We are still waiting for news on our paperwork. They called us on Friday with a problem and told us we needed to redo some of the papers. That will be done by Monday when hopefully we can get the last signature.



Thursday, May 15, 2008

Laundry Day

With over a week since we last were able to last do laundry, I was thrilled to be able to catch up while we are here at the guest house. I've been encouraing the kids to wear their clothes a couple days, so was happy that we only had two medium loads of laundy. Washing, should be a snap.

I told the kids I was going to be back as soon as I dumped the first load into the washer and then we would start school.

Or so I thought.

Turns out, the washing machine wasn't exactly what I'd expected. Neither was my morning.

Apparently, just having a washing machine here is a blessing. There doesn't seem to be such a thing here as extra large capasity washers that both wash, spin, and rinse.

Yes, you heard me right.

Here's how the process goes. You take a small load (the key word here is very, very small) and put it into the tub side of the washer for about three minutes. When those clothes are done, you've now got to set the clothes into the spinning side. The tricky part here is that they have to be perfectly laid in a donut pattern around the small cilander so the weight is even and they are not off balance. If they are, the washing machine complains. Loudly.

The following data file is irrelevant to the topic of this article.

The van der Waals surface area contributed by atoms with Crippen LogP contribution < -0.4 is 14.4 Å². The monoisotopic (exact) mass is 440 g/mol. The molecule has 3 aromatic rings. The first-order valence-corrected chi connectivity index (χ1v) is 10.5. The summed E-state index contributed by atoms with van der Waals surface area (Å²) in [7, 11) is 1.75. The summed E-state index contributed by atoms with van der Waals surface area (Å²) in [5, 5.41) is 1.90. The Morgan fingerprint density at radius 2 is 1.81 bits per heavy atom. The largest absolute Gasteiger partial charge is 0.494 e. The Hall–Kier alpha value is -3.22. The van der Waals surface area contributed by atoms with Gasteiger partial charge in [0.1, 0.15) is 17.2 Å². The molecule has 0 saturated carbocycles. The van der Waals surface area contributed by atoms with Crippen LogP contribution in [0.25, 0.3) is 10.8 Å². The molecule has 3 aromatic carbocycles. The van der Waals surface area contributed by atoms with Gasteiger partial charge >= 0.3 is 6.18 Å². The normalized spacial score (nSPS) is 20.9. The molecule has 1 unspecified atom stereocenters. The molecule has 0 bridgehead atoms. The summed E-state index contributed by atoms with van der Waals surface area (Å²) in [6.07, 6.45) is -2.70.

Spin the clothes for a couple minutes, and now it's time to rinse them. By hand, of course, in a small plastic tub in clean water. Then it's back to the spinner one last time.

Over two hours later, my two small loads had turned into six or seven loads that are still outside drying.

So much for throwing my clothes into the washing machine. So much for school.

But that's not all of the story. There was a blessing watching Jayden and Mariah who thought it was fun to help out. And chatting with the sweet older woman who runs the guest house. She patienly taught me for over an hour the ins and outs of working the delicate machine. And I talked Teresa, a widow who has worked here for eight years and wants to improve her English.

It's one of the things I have had to learn here in Africa. Things move slow, and relationship are key. I think it's a concept that might not be so bad after all.

Tuesday, May 13, 2008

Ventures in Mozambique

We arrived last night in Maputo, Mozambique, after a ten-hour drive across the border of South African/Mozambique. We are now staying at a small missionary guest house which is surrounded by a garden in the middle of the hectic city. Our plans are to stay until we've finished going through all the red tape of staying here legally.

Scott and Gustavo went to one of the government offices today to pick up our papers that we've been waiting for, for over a year. These papers will allow us to work in the country through our mission. We were told last Friday that they were finished, but once they arrived, they were told there was still one signature left and that they would be signed later today. We will see. They've told us this several times before. It's simply the way things work here. In the mean time Scott is off looking for a car for us (we sold our cars in SA).

We started back to school today as the kids have had about three weeks off. It will be nice to get back into something of a routine even though it is for a short time. They’ve had mixed emotions about moving, which is normal, but overall, they seem excited. In a lot of ways, they are more flexible than I am.